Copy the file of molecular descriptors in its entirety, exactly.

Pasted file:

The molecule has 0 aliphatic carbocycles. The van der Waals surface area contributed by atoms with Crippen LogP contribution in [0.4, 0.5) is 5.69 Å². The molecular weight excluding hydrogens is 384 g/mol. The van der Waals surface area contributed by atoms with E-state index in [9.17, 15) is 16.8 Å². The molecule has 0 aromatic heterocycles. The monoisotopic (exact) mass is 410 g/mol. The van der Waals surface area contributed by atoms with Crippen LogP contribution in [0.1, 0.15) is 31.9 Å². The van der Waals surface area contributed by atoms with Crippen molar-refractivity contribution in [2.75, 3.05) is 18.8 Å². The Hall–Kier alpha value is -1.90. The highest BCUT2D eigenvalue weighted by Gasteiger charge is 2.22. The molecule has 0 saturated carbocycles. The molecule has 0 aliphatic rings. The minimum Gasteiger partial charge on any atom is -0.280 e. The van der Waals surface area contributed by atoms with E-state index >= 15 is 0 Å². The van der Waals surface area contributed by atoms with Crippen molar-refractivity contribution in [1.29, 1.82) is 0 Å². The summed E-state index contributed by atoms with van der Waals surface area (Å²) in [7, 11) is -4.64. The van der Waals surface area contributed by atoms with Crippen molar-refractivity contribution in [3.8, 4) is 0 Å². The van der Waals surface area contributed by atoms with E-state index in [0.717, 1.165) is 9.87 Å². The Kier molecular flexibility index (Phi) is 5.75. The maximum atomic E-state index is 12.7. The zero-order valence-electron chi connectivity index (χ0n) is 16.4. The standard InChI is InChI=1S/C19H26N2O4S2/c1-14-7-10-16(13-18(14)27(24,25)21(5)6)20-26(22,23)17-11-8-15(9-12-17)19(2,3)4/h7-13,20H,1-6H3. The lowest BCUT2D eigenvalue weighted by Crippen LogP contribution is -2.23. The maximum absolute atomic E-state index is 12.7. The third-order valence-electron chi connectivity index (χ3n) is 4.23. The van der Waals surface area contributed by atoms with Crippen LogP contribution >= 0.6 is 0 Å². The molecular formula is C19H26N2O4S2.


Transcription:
The molecule has 0 aliphatic carbocycles. The van der Waals surface area contributed by atoms with Crippen LogP contribution in [0.4, 0.5) is 5.69 Å². The molecular weight excluding hydrogens is 384 g/mol. The van der Waals surface area contributed by atoms with E-state index in [9.17, 15) is 16.8 Å². The molecule has 0 aromatic heterocycles. The monoisotopic (exact) mass is 410 g/mol. The van der Waals surface area contributed by atoms with Crippen LogP contribution in [0.1, 0.15) is 31.9 Å². The van der Waals surface area contributed by atoms with Crippen molar-refractivity contribution in [2.75, 3.05) is 18.8 Å². The Hall–Kier alpha value is -1.90. The highest BCUT2D eigenvalue weighted by Gasteiger charge is 2.22. The molecule has 0 saturated carbocycles. The molecule has 0 aliphatic rings. The minimum Gasteiger partial charge on any atom is -0.280 e. The van der Waals surface area contributed by atoms with E-state index >= 15 is 0 Å². The van der Waals surface area contributed by atoms with Crippen molar-refractivity contribution in [1.29, 1.82) is 0 Å². The summed E-state index contributed by atoms with van der Waals surface area (Å²) in [7, 11) is -4.64. The van der Waals surface area contributed by atoms with Crippen molar-refractivity contribution in [3.8, 4) is 0 Å². The van der Waals surface area contributed by atoms with E-state index in [0.717, 1.165) is 9.87 Å². The Kier molecular flexibility index (Phi) is 5.75. The maximum atomic E-state index is 12.7. The zero-order valence-electron chi connectivity index (χ0n) is 16.4. The standard InChI is InChI=1S/C19H26N2O4S2/c1-14-7-10-16(13-18(14)27(24,25)21(5)6)20-26(22,23)17-11-8-15(9-12-17)19(2,3)4/h7-13,20H,1-6H3. The lowest BCUT2D eigenvalue weighted by Crippen LogP contribution is -2.23. The maximum absolute atomic E-state index is 12.7. The third-order valence-electron chi connectivity index (χ3n) is 4.23. The van der Waals surface area contributed by atoms with Crippen LogP contribution >= 0.6 is 0 Å². The molecular formula is C19H26N2O4S2.